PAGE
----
For online interaction with consumers to be successful, brands are required to undertake a transparent, truthful and open approach to communication. "You need to keep it real," says Alex Hunter, independent brand consultant and a speaker at the Tech4Africa* conference being held in Johannesburg, 12-13 August 2010.
Independent brand consultant Alex Hunter, who will be speaking at Tech4Africa.
If this sounds like common sense, it's because it is. And if you are wondering why it needs repeating, look no further than the controversial marketing campaign from Cell C, during which the company duped online users with a YouTube video of comedian Trevor Noah bashing mobile companies and Cell-C's subsequent 'response' in full page newspaper ads promising to address consumer issues.
It later turned out to have all been set up to announce the appointment of Noah as Cell-C's 'chief experience officer' (opening the way for quips on what a joke Cell-C's customer service actually is).
"This just validates my point," says Hunter, on hearing about the angry response from consumers on getting effectively getting punk'd by Cell C.
Need to be upfront
Previously global head of online marketing for the Virgin Group, Hunter believes organisations need to be upfront about why they are choosing to communicate online. Are they there for honest conversation or because it's an ad-on to a marketing campaign, asks Hunter. By not being upfront, brands lose trust and all future campaigns might be suspect.
Manufacturing conversations is one of the biggest mistakes a brand can make says Hunter. Consumer trust is already hard enough to gain and is so easy to lose. Once lost, it becomes incredibly difficult to rebuild.
Before initiating online conversations or choosing the appropriate online platforms through which to engage, Hunter suggests organisations take a moment to listen. Listen to what is being said about the brand, listen to the tone of these conversations and find out where they are taking place. Is it on HelloPeter or on Twitter, Facebook or a forum like that managed by MyBroadband? Only when you can answer these questions are you close to a point of online engagement.
Allocate appropriate resources
Brands need to ensure they allocate appropriate resources to these conversations so as to ensure they can continue over the longer term, warns Hunter. If they do not, brands trying to be everywhere at once risk being overwhelmed. You don't want consumers to think you are ignoring them when you simply don't have the capacity to respond to their queries or concerns, says Hunter.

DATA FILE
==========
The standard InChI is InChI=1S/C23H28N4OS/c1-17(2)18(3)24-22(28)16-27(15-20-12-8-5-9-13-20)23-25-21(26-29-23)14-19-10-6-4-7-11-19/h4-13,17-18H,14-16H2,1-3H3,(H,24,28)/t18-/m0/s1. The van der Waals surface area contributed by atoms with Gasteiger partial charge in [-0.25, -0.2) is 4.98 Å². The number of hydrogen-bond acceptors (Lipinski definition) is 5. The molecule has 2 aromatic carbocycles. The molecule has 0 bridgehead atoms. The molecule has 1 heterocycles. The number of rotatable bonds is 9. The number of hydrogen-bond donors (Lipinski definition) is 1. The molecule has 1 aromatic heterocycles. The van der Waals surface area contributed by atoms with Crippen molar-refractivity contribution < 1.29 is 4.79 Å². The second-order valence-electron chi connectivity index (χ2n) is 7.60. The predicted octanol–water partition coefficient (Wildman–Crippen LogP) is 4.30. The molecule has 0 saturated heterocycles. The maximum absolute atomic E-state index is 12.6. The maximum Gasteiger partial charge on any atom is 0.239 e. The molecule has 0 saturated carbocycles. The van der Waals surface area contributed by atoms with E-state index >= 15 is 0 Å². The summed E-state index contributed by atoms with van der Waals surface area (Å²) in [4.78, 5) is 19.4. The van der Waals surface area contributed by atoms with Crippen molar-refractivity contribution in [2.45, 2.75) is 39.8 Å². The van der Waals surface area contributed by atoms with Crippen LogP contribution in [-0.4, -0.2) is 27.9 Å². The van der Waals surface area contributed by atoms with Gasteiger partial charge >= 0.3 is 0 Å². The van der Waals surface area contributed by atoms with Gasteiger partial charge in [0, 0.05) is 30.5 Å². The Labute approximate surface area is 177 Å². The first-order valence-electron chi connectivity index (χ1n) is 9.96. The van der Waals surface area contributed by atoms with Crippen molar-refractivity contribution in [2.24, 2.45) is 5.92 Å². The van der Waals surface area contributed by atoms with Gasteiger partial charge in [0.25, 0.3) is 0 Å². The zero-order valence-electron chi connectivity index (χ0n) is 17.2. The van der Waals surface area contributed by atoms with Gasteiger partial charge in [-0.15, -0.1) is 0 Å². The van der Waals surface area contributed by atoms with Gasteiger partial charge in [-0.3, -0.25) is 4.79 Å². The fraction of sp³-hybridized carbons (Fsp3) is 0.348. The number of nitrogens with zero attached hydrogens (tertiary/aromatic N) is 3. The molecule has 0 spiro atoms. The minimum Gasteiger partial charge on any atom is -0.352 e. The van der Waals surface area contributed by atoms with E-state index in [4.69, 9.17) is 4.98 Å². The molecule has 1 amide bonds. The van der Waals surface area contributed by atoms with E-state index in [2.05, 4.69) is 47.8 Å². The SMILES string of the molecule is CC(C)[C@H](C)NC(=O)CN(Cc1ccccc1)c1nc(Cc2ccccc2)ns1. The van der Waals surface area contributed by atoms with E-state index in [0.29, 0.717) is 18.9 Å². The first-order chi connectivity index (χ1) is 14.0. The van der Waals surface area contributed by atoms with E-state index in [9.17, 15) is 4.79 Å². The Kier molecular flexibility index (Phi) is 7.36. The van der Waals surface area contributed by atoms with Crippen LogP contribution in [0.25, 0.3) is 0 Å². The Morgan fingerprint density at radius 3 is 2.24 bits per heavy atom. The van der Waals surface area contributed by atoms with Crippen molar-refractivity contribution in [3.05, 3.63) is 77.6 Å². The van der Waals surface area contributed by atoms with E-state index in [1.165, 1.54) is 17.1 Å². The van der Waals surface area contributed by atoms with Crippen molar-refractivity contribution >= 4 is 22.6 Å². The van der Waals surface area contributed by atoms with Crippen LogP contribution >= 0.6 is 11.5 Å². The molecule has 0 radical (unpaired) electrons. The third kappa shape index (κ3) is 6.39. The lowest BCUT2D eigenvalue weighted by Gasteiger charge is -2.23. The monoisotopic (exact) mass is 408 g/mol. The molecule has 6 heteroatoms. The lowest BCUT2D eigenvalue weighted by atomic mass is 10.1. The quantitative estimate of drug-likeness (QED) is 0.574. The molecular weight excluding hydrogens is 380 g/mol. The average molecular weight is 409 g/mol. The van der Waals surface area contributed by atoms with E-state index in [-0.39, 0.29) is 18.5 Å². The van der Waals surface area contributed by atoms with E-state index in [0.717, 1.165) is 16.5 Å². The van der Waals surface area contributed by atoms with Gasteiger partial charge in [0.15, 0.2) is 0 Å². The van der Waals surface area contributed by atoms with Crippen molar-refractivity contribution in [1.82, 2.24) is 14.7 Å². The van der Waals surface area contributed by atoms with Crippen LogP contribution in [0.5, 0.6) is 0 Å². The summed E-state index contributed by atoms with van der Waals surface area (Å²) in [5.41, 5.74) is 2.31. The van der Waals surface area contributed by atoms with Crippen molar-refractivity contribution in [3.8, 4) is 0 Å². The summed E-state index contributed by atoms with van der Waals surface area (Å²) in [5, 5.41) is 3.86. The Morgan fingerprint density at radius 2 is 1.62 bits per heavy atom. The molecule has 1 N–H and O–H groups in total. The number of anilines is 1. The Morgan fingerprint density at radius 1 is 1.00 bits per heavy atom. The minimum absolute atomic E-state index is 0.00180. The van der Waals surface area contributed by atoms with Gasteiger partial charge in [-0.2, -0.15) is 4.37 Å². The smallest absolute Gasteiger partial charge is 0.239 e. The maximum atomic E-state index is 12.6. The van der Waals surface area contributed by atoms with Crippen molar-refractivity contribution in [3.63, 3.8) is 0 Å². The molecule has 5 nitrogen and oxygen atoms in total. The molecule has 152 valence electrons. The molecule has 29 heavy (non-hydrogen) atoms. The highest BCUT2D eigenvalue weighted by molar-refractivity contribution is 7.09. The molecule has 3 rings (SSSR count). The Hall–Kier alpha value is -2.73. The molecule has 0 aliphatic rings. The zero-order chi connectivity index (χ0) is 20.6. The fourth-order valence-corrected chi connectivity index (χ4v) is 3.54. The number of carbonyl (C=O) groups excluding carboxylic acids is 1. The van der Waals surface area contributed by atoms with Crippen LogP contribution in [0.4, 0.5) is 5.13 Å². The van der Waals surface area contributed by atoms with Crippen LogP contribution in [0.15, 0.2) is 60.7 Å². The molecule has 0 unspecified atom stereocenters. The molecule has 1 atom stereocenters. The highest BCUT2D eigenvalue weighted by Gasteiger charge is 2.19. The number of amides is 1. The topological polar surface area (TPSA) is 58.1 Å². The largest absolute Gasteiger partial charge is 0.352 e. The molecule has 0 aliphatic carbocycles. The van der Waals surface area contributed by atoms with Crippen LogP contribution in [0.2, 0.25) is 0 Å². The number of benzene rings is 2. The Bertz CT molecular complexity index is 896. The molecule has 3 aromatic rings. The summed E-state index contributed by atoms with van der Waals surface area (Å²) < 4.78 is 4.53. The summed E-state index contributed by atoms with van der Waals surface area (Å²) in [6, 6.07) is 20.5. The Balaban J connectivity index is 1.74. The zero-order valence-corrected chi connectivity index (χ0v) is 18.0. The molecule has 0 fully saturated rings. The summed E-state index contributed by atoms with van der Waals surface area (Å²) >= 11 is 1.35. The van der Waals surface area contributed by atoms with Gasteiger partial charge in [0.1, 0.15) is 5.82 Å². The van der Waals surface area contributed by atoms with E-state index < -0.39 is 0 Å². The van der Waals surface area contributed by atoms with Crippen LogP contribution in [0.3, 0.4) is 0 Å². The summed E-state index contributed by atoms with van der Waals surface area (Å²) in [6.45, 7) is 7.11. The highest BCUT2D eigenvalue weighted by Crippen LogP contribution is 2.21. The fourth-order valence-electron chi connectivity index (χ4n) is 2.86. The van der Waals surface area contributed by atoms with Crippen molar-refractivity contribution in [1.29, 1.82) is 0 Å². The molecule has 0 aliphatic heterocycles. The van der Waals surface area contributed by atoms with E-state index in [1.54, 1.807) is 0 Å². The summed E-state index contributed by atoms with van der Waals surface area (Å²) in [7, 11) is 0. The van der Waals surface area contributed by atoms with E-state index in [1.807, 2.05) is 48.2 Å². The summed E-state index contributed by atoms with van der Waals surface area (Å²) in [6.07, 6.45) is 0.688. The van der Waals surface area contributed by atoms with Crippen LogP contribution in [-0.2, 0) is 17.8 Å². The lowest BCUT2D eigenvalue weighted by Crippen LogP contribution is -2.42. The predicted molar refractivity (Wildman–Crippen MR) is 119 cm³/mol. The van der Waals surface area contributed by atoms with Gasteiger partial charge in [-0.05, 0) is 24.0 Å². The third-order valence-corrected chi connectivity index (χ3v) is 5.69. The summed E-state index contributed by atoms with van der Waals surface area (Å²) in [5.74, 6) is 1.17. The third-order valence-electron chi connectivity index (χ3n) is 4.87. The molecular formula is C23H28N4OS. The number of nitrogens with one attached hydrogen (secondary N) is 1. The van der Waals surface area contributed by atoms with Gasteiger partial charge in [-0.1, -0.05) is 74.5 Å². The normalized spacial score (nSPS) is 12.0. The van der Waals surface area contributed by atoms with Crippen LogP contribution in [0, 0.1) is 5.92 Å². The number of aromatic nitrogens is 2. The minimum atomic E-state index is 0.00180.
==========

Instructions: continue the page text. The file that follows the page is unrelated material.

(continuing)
Cell C has already been taken to task for not responding to complaints posted on Twitter regarding its campaign, when it had just positioned itself as social media friendly with its newspaper ads.
Hunter calls brand loyalty is a misnomer - brands should focus on loyalty by putting customer interests before their own. Loyalty boils down to whether or not consumers would be prepared to engage in conversation with brands between purchasing decisions. As such, the focus on ROI in marketing spend online is a mistake - the Internet is a relationship platform and should be measured as such, says Hunter.
Consumers are increasingly comfortable live-casting where they are and what they are doing onto social services via mobile devices. Location-based apps have been gimmicky and have offered brands little more than a virtual pissing contest, says Hunter.
Still, he believes these hold real value for marketers smart enough to use these apps to gather behavioural data that will help get consumers into stores. He lists organisations such as McDonalds and Starbucks as examples of brands offering consumer loyalty schemes to consumers checking in via mobile apps. Offering consumers tangible value like freebies and discounts creates a mutually beneficial and positive relationship.
Hunter agrees that words such as 'values' and 'sustainability' has been severely abused by brands. He argues that if you need to express your values externally, something is wrong in the way you have delivered your brand to consumers (yet another lesson for the folks at Cell C).
"You are a jerk"
'Values' need to be taken as assumed and should be manifest in every aspect of your business. You should not have to put a plaque up saying you recycle paper products in this office. "If you don't, you are a jerk," says Hunter.
The same probably goes for taking out ads in the Sunday press announcing you are working at upgrading your customer care operations. (Hint: if you are a cellular company which hasn't been busy doing that already, you are a corporate jerk.)
*Hunter, who also serves as a mentor at the annual SeedCamp venture capital and angel funding event, which this year comes to South Africa during the Tech4Africa conference, says he hopes SeedCamp will take innovative ideas from the white board to start-up as it mixes local passion and invention married to global perspective.
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What does Hunter know about marketing?-
As I work on cellular advertising, I know what the numbers are. Virgin user numbers are still pathetically low, despite wasting large budgets on crap, inane advertising. So how does this wally end up as a consultant? This business - the bigger the wanker, the bigger the opportunity it seems!